Tobgyal and his fellow villagers have escaped poverty thanks to a strawberry growing cooperative in Juphar village, Nyingchi, Tibet autonomous region.
All 30 households in Juphar now grow strawberries, giving the remote village a better known name－Strawberry Village.
"Ten years ago, villagers here were so poor that many were unable to pay their electricity bills," said Tobgyal, who led villagers to take up strawberry growing in 2009.
"The cooperative sent people to other provinces to learn the planting technique and provided training from time to time."
The village now has 56 strawberry greenhouses, and its annual output of the fruit averages 28 metric tons. Strawberries are sold locally for about 40 yuan ($6) per kilogram.
Villagers have also started growing other fruits, including apples, pears and cherries.
Tourists visit the village in summer and buy the organic fruits.
"By engaging in industries such as strawberry growing, tourism and transportation, villagers saw their per capita disposable income increase to around 38,000 yuan in 2019, and now all the households have been equipped with showers, restrooms and water purifiers," Tobgyal said, explaining that villagers now enjoy a comfortable and prosperous life, much like city dwellers.
There are more than 300 cooperatives scattered in sprawling Nyingchi to help reduce poverty. Over the past five years, with an investment of more than 3.97 billion yuan, the city has developed 611 poverty reduction industries and has cultivated more than 400 market entities, including 379 cooperatives. The market entities and cooperatives have provided jobs for more than 6,000 people near their homes, including around 5,000 positions filled by impoverished people.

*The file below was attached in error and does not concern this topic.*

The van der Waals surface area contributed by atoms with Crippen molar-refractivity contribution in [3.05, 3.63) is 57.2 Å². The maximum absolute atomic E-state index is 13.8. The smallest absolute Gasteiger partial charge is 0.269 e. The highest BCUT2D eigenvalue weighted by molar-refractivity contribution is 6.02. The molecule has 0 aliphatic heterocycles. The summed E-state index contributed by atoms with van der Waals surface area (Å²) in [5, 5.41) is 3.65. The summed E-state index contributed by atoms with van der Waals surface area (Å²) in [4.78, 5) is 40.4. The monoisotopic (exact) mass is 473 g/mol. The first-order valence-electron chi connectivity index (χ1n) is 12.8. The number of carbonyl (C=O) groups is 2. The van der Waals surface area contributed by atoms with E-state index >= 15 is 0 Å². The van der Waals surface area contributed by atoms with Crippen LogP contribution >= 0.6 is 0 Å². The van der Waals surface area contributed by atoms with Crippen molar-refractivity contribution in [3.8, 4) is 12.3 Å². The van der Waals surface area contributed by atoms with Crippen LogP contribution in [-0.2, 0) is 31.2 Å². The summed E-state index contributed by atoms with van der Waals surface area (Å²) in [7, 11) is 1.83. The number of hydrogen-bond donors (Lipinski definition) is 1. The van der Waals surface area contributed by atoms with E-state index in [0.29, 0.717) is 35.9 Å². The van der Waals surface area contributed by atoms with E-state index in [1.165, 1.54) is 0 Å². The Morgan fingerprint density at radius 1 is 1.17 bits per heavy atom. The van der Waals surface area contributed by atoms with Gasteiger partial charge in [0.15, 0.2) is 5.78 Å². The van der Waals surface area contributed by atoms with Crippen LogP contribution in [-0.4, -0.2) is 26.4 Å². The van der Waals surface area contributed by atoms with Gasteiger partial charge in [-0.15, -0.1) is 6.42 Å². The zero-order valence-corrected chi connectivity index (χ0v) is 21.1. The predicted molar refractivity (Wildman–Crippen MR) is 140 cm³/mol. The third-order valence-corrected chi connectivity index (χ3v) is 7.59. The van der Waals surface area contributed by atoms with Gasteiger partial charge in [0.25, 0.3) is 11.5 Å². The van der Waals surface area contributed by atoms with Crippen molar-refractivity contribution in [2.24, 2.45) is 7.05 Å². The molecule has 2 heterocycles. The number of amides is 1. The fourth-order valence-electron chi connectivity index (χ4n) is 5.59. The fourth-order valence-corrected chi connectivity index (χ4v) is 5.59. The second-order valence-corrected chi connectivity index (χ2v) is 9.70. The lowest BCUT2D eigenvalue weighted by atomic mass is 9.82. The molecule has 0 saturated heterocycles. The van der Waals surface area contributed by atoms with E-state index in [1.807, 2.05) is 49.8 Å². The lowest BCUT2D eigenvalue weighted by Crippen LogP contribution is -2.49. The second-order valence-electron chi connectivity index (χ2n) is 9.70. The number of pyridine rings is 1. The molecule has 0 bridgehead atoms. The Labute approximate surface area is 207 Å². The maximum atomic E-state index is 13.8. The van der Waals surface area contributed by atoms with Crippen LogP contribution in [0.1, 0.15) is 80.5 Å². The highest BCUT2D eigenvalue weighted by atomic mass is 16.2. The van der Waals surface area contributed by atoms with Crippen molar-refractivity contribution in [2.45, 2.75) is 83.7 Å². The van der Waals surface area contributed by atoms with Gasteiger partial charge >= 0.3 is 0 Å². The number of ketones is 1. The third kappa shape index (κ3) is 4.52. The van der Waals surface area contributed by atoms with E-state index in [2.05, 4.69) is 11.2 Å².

Nyingchi residents aren't all just relying on fruit.
With an average elevation of 2,900 meters, Sergola village, which sits near the Yarlung Zangbo River in Nyingchi, has been operating a sheep cooperative.
Donbrup, who lives in Sergola, said the cooperative has more than 500 sheep and employs 173 people from 33 households. Each household earned an average of over 5,000 yuan a year between 2016 and last year.
Rongtse village, in Nyingchi's Nang county, has a yak cooperative.
The idea for that cooperative was raised years ago by Kalsang Chokar, the village's Party secretary. His enthusiasm was shared by other villagers after careful research and discussions, leading 80 village households to invest in more than 700 yaks in 2017.
"Each household did not have many yaks themselves. If villagers herded them individually, it would be a waste of grazing resources and human resources," Kalsang Chokar said. "Working as a collective, we are able to save costs and protect the environment."
Over the last two years, villagers have been benefiting from the cooperative through sales of yak milk, cheese, butter and hair.
"We believe in the long run, the cooperative will bring more profits to our villagers, and we can sell yak meat and produce more yak meat products," he said.
Official statistics show there is more poverty in Tibet than in any other provincial-level region, and it is the only such region listed among the country's toughest anti-poverty battlegrounds.
By the end of last year, all of Nyingchi's registered impoverished residents－23,893 people from 6,958 households－had escaped poverty.